By Larry Lazo, CNN
(CNN) - Most professional athletes are well aware of the fact that one day their careers will come to an end. Those who earn salaries in the millions of dollars are most likely financially secure for the rest of their lives provided they are wise with their money. Others are not so fortunate.
"About 75 percent of NFL players are bankrupt within 5 years of retirement," said Doug Guthrie, Dean of the George Washington University School of Business. "They have resources early in their life but they don't have the business skills not only on how to manage those resources, not lose them, but how to deploy those resources and take themselves to another level in the business community."
With that said, there is a new MBA program specifically geared toward professional athletes to help them maximize their financial potential.
"I'm living my dream right now but when this dream ends there's another one that's going to have to take place," said Brendon Ayanbadejo, a linebacker with the Baltimore Ravens. Ayanbadejo is part of the inaugural class of George Washington University's STAR Executive MBA program. It’s a customized program where students meet for 8 hours a day in two-week modules. They'll take 6 modules over two years at select college campuses across the country.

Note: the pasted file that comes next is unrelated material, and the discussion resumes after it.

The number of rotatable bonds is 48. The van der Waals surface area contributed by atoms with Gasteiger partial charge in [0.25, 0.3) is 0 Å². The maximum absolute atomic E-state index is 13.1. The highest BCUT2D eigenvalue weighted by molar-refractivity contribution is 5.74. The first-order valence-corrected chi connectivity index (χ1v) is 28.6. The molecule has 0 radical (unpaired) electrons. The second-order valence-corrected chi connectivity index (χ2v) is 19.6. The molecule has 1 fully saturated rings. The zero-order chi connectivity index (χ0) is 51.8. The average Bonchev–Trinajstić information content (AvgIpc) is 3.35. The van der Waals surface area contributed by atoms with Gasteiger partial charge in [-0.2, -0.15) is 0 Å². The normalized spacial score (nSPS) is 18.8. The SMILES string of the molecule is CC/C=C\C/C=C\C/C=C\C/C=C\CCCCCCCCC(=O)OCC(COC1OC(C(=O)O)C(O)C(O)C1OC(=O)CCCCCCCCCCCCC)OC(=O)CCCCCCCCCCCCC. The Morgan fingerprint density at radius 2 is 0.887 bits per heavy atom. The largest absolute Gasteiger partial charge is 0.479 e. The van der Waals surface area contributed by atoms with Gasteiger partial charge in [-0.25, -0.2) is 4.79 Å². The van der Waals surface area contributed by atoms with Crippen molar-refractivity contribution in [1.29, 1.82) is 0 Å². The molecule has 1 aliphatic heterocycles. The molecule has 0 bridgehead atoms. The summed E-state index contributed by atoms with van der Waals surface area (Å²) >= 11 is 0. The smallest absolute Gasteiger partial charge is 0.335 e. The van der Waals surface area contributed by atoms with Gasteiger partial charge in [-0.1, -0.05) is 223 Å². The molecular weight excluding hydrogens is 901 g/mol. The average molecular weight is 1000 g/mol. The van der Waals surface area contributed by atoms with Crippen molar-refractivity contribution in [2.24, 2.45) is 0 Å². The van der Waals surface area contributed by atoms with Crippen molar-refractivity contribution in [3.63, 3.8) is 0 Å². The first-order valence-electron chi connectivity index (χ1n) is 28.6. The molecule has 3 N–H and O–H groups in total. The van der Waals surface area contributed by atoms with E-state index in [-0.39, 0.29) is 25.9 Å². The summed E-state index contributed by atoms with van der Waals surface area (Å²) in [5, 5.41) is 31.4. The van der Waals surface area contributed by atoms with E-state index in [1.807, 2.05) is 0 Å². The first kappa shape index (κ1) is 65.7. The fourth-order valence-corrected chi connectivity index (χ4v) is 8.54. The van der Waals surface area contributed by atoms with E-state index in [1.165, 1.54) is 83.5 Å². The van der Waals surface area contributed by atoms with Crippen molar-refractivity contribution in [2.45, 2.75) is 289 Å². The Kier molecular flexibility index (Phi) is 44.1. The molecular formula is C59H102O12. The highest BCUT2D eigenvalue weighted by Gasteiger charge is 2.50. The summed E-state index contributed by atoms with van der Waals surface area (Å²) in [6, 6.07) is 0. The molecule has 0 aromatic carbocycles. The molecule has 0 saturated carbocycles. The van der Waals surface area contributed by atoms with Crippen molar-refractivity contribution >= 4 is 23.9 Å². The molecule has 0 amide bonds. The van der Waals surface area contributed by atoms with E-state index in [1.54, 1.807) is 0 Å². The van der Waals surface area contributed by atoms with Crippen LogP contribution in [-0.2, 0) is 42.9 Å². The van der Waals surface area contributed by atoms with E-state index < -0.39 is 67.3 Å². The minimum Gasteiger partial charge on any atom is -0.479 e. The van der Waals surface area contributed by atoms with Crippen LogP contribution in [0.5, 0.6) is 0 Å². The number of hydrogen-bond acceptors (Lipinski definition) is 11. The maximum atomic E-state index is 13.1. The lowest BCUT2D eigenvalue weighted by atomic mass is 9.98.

"We all have businesses that we want to do once our careers are over," said Ayanbadejo. "We need to learn the fundamental ways how to grow those businesses and do them the right way."
A modular curriculum to an MBA isn't new, but tailoring it to students worth tens of millions of dollars is a new approach. "We want them to be able to channel those resources in becoming great business leaders in society," said Guthrie.
Most of the students are current or former football players but there is some diversity sprinkled in the classroom. "What I really want to learn from this program is how to do things the right way," said Michelle Lau, a professional poker player. "I've always done things through experience and now I just feel like I want to learn the actual terminology and the proper way to do things."
Spouses are also encouraged to apply. Kimberly Starks attends with her husband, former NFL player Duane Starks. "There's a lot of pressure," she said. "There are a lot of papers that are due, homework assignments, blogs, exams... it's high-paced."
"We want them over the course of these 18 months to 2 years to really be thinking deeply about who they are going to become as business people," said Guthrie. "What types of finance accounting, management, leadership skills they need to get to make that happen and then how to get them the access to the people that can help them along the way."
Ayanbadejo says he isn't ready to walk away from pro football yet but wants to have his future mapped out as best he can right now. "Time waits for nobody so I gotta get it done now," he said. "There is a dream after football."